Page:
Experts Attribute Increased Suicides in Jails to Rise in Number of Inmates with Mental Illness
The number of inmates in California who committed suicide reached a record high last year, which some experts attributed to an increase in the number of mentally ill individuals in the state's jail system, the Los Angeles Times reports. In 2001, 38 inmates in the state's corrections system committed suicide, a "sharp rise" over the 23 suicides reported in 2000 and the most reported since 1983, when 37 inmates committed suicide. In addition, 10 inmates have committed suicide in the first three months of 2002. According to the Times, many of the inmates who committed suicide in the past few years suffered from mental illnessed that should have raised a "red flag" to jail officials. "It's not surprising (that the numbers are going up) given the number of individuals in county jails identified as mentally ill," Deputy Director of the State Board of Corrections William Crout said. The number of inmates who receive mental health treatment has more than tripled, from 1,191 in 1995 to 4,300 last year, according to Crout (Johnson, Los Angeles Times, 6/16).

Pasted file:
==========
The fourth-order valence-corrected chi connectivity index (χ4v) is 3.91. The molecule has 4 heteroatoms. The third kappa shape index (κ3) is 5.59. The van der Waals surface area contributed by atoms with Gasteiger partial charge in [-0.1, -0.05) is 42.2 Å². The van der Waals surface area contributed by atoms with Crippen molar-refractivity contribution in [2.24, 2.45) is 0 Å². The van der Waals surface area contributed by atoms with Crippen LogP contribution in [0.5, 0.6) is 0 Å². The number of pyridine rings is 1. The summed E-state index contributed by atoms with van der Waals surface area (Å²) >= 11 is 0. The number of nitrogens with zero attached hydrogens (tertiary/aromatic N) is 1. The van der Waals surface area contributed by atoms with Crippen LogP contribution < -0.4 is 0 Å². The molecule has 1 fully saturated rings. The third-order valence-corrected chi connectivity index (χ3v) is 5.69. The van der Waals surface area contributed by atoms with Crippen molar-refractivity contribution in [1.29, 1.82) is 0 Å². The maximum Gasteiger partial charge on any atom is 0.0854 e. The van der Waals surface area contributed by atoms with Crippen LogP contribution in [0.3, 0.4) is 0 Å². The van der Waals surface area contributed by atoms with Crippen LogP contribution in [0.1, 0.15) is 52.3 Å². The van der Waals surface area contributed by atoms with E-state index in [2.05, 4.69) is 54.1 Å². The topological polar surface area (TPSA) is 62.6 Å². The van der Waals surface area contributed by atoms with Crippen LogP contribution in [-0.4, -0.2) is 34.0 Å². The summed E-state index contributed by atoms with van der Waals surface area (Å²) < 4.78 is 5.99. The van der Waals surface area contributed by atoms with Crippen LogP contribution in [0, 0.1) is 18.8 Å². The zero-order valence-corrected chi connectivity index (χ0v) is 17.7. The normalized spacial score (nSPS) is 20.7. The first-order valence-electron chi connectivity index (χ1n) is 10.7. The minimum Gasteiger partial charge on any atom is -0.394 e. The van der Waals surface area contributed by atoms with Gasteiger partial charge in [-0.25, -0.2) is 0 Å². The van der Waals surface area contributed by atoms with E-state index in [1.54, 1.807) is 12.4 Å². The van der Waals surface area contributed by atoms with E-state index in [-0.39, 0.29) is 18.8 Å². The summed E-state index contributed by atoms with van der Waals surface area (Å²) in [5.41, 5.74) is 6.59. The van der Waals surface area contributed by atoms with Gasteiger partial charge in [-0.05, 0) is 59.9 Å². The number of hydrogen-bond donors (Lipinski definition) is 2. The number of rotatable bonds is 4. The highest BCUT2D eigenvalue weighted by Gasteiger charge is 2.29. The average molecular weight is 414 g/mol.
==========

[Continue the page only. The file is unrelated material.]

Meanwhile, according to a Bakersfield Californian editorial, the state should place "aged, seriously ill" prison inmates in "central medical facilities" that do not have the "expensive security of a prison housing young mainstream convicts." The editorial points out that the number of prison inmates in the state between the ages of 55 and 59 has risen from 500 to 3,000 in the past 15 years, and the number of inmates ages 60 and older has increased about six times, to 2,300. According to the editorial, older prisoners have "multiple serious, chronic and debilitating illnesses that are hugely expensive to treat." The editorial adds that the Department of Corrections last year spent $676 million on health care for prison inmates, and "everyone agrees it costs more to house an aged, enfeebled convict than a younger healthy one." The editorial concludes, "In a state facing a $24 billion budget deficit, ignoring a way to save potentially millions of dollars per year while maintaining a tough law-and-order stance is unconscionable and bad for both taxpayers and convicts" (Bakersfield Californian, 6/12).This is part of the California Healthline Daily Edition, a summary of health policy coverage from major news organizations. Sign up for an email subscription.